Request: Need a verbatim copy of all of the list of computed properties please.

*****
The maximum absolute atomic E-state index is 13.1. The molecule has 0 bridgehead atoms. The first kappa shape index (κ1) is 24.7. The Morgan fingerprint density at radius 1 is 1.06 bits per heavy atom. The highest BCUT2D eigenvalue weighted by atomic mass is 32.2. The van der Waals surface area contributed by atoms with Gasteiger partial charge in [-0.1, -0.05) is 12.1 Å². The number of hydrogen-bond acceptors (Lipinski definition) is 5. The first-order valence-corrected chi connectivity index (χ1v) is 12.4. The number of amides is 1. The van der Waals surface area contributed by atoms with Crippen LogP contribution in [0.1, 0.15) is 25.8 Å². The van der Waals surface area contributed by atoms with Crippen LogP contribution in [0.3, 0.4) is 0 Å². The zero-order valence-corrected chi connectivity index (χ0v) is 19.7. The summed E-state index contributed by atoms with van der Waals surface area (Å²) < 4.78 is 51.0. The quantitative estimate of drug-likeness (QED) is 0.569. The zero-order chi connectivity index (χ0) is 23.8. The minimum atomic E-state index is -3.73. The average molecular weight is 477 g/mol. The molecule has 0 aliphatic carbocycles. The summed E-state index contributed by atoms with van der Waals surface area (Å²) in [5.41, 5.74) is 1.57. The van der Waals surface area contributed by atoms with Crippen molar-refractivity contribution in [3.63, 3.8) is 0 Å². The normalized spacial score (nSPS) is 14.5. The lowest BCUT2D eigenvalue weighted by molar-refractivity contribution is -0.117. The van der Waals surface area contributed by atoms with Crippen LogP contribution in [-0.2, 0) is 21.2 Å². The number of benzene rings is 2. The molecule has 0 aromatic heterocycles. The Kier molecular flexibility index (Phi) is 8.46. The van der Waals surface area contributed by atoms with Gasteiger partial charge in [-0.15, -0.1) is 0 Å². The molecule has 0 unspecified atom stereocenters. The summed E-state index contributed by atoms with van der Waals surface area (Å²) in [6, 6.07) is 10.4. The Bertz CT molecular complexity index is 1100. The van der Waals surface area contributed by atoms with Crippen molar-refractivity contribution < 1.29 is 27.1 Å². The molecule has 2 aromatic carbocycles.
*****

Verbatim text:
The maximum absolute atomic E-state index is 13.1. The molecule has 0 bridgehead atoms. The first kappa shape index (κ1) is 24.7. The Morgan fingerprint density at radius 1 is 1.06 bits per heavy atom. The highest BCUT2D eigenvalue weighted by atomic mass is 32.2. The van der Waals surface area contributed by atoms with Gasteiger partial charge in [-0.1, -0.05) is 12.1 Å². The number of hydrogen-bond acceptors (Lipinski definition) is 5. The first-order valence-corrected chi connectivity index (χ1v) is 12.4. The number of amides is 1. The van der Waals surface area contributed by atoms with Crippen LogP contribution in [0.1, 0.15) is 25.8 Å². The van der Waals surface area contributed by atoms with Crippen LogP contribution in [0.3, 0.4) is 0 Å². The zero-order valence-corrected chi connectivity index (χ0v) is 19.7. The summed E-state index contributed by atoms with van der Waals surface area (Å²) < 4.78 is 51.0. The quantitative estimate of drug-likeness (QED) is 0.569. The zero-order chi connectivity index (χ0) is 23.8. The minimum atomic E-state index is -3.73. The average molecular weight is 477 g/mol. The molecule has 0 aliphatic carbocycles. The summed E-state index contributed by atoms with van der Waals surface area (Å²) in [5.41, 5.74) is 1.57. The van der Waals surface area contributed by atoms with Crippen molar-refractivity contribution in [3.63, 3.8) is 0 Å². The normalized spacial score (nSPS) is 14.5. The lowest BCUT2D eigenvalue weighted by molar-refractivity contribution is -0.117. The van der Waals surface area contributed by atoms with Crippen LogP contribution in [-0.2, 0) is 21.2 Å². The number of benzene rings is 2. The molecule has 0 aromatic heterocycles. The Kier molecular flexibility index (Phi) is 8.46. The van der Waals surface area contributed by atoms with Gasteiger partial charge in [-0.15, -0.1) is 0 Å². The molecule has 0 unspecified atom stereocenters. The summed E-state index contributed by atoms with van der Waals surface area (Å²) in [6, 6.07) is 10.4. The Bertz CT molecular complexity index is 1100. The van der Waals surface area contributed by atoms with Crippen molar-refractivity contribution < 1.29 is 27.1 Å². The molecule has 2 aromatic carbocycles.